Eltamina: V-babes in stockings and SOI
To Eltamina -- So, did you get your Stars on Ice tickets in your Christmas stocking after all?
I got Hilary Hahn (Mendelsohn) AND the Ahn Trio (Groove Box)
I am starting to like the Ahn Trio (not just for the obvious reason). According to the liner notes,
"Groovebox is about contradictions and fusions. Here in the 21st century, explorations of electronic music are delving ever deeper into the genre of classical music. Still, we strive to hold on to the older, traditional art forms, which are becoming rarer. Today's sounds don't always need to be created by electronic means; in Groovebox contemporary composers achieve new and modern sounds with beautiful melodies and traditional instrumentation."
I especially liked the work by Kenji Bunch -- have you ever heard of him? He has another work for this group on their earlier CD, Ahn-plugged. If you know this CD, how about track #13 for skating?
Or does it just sound like a three-year-old banging at random on an electric keyboard?
Happy Holidays MM, Santa is good to you, & Kwannoisseur Mathman is becoming a Hahnnoisseur and Ahnnoisseur. You deserve a 6.0/6.0 tech and artistry for inventing this new triple connoisseur jump.
I am not familiar with the Ahn trio at all, what is your recommendation. I am willing to learn and prune my neuronal pathways.
So these are the Ahn trio babes. BTW, how old are Maria, Lucia, and Angela, are they < ½ of…? Never mind on second thought, you will never violate the T1/2 (not to be confused with the term half life in chemistry) rule, because the summation of their ages is >>>>>>than…... :rollin:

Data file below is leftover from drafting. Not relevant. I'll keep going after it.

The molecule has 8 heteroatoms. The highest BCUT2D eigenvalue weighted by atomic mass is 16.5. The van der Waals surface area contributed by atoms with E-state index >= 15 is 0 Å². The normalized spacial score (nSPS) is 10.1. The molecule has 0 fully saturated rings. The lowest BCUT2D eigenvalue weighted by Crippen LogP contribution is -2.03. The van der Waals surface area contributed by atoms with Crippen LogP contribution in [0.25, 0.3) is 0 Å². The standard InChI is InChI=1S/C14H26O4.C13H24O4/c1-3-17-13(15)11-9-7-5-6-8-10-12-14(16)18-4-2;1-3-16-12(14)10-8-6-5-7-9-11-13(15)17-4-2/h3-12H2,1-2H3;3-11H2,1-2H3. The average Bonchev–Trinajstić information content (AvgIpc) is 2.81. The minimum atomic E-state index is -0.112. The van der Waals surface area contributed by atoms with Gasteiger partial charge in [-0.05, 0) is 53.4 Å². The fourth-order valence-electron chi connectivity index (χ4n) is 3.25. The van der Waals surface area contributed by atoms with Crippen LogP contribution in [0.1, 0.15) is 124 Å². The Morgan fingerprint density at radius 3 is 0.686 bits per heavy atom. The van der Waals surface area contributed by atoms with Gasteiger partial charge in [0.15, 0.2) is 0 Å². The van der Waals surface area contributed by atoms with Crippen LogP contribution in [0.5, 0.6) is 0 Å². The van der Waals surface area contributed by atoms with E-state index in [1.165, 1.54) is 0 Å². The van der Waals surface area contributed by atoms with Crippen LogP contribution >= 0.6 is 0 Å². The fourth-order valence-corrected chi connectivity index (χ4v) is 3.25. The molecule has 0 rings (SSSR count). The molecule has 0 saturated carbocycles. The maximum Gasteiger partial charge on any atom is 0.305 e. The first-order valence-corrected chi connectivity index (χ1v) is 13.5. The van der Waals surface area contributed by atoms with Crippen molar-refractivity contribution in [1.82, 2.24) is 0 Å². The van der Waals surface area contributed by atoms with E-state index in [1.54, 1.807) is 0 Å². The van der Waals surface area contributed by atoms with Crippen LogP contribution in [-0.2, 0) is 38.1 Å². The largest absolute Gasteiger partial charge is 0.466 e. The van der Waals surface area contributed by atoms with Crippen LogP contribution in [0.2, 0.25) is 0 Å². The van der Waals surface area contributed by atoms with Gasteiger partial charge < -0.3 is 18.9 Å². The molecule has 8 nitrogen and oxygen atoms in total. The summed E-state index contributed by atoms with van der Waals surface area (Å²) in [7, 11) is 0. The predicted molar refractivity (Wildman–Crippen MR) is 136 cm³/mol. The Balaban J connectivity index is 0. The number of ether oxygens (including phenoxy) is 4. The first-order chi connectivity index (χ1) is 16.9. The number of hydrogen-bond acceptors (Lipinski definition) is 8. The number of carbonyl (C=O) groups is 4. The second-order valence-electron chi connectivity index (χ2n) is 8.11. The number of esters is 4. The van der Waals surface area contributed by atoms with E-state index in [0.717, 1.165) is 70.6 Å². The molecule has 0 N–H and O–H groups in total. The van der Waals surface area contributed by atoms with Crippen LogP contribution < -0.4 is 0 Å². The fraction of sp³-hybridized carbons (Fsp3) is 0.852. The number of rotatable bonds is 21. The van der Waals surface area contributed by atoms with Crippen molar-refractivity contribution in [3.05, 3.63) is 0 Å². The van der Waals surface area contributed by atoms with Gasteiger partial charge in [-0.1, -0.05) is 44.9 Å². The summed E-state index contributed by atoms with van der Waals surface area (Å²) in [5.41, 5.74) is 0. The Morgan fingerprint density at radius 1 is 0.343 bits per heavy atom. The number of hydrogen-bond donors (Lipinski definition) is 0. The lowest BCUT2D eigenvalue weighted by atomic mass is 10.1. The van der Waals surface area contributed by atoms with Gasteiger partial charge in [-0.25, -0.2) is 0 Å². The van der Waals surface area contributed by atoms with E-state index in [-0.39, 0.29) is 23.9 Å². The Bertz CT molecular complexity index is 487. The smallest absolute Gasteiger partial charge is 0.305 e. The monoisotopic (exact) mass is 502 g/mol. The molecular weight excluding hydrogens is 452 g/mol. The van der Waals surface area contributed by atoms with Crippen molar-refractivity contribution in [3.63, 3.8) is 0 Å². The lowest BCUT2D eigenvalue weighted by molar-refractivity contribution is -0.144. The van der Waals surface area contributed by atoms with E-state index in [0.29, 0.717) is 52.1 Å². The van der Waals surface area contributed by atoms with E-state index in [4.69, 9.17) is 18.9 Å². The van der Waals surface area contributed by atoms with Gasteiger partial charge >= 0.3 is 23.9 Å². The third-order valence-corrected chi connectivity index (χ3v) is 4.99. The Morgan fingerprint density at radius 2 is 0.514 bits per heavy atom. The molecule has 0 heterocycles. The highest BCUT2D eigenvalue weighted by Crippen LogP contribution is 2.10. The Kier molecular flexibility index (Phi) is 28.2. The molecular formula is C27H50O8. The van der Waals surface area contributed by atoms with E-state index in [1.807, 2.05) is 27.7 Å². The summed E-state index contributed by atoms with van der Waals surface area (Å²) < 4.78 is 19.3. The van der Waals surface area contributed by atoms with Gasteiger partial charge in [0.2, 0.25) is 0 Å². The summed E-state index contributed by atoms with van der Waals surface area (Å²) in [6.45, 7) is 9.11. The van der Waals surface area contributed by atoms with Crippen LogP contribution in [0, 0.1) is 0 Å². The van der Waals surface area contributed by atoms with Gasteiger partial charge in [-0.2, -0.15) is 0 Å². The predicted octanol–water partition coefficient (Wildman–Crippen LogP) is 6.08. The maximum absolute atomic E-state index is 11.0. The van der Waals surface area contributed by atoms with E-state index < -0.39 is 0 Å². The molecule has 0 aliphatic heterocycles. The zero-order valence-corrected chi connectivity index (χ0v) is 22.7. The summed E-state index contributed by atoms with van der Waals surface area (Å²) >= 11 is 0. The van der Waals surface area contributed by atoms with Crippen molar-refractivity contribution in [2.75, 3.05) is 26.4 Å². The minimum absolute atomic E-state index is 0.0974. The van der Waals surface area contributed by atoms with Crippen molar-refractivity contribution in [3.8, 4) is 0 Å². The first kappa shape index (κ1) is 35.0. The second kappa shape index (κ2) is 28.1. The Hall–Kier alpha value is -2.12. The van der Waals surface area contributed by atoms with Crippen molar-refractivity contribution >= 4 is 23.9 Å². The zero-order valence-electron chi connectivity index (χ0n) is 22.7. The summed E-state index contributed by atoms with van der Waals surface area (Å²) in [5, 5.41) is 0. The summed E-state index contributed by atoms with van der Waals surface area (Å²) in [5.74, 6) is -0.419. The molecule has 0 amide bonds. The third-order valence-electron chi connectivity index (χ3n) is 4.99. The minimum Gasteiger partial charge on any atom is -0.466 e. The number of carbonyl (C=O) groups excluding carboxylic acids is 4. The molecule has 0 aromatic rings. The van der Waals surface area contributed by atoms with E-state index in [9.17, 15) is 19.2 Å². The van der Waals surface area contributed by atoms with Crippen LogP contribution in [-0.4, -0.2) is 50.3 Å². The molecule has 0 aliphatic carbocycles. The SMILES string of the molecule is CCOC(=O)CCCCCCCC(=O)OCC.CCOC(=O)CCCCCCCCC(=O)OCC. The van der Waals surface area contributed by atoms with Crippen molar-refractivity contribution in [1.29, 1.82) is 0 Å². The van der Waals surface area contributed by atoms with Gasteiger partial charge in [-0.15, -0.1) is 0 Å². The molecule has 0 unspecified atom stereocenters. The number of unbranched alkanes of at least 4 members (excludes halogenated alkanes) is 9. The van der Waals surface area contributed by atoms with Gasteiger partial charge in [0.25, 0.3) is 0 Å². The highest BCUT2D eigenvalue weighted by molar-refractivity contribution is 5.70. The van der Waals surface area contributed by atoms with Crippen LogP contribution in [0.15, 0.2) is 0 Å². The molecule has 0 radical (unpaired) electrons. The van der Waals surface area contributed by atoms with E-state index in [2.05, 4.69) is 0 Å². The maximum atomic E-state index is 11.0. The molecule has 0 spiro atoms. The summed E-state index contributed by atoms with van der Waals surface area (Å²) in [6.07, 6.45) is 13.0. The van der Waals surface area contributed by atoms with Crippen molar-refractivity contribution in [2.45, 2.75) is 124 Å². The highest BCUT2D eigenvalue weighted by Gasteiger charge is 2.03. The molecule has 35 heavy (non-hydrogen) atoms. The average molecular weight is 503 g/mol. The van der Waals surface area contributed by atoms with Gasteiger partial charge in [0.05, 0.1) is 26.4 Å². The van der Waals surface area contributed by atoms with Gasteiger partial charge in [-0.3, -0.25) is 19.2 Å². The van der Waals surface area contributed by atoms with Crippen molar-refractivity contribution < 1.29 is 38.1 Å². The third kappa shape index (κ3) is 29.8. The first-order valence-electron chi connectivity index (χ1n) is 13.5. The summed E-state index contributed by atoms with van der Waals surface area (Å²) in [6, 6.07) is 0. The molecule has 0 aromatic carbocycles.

Mathman, you are so smart. I am only devious (for figuring out why ezboard admins do not allow editing of the first message of a poll thread). :rollin:
Serious, they have a point about learning new music, and new ways of interpreting old music. It is the 21st century. Interesting, the Chicago Tribune had an article about it on 12/24. (I will post that later)
Santa has been very humorous. I did not receive any SOI tix. I got a Vanessa Mae cd
Scroll down to read the amazon’s own review on this cd. If the amazon editoral staff is not impressed, it is bad; after all they are in the business of selling cds. Santa was being humorous, because it is known that I find Mae to be detached, cold and non musical. (Mae is a babe, she got legs, skin, electric violin, nice cheek bones, and she looks a bit Spanish. She is a British Chinese child prodigy, like Hilary, she is one year older than Sarah.) Santa more than made up for this joke by the tower gift card. I used the gift card + my own plastic card for:
1. Lutowslawski cello concerto – talk about pruning my neuronal pathways for dissonance, you think the violin and orchestra are fighting in the sibelius, this one is a battle.
2. The Battle Marsilas duet cd- thanks for the recommendation
and 3. The art of Nathan Milstein
Hilary Hahn reminds me of Milstein. They both have an amazingly clear sound.
How did you discover the Ahn trio? I know they were featured in Time mag in 1987? Please post a review or recommendation on this new groovebox. Thanks.
The Ahn Trio
Dearest Eltamina, greetings: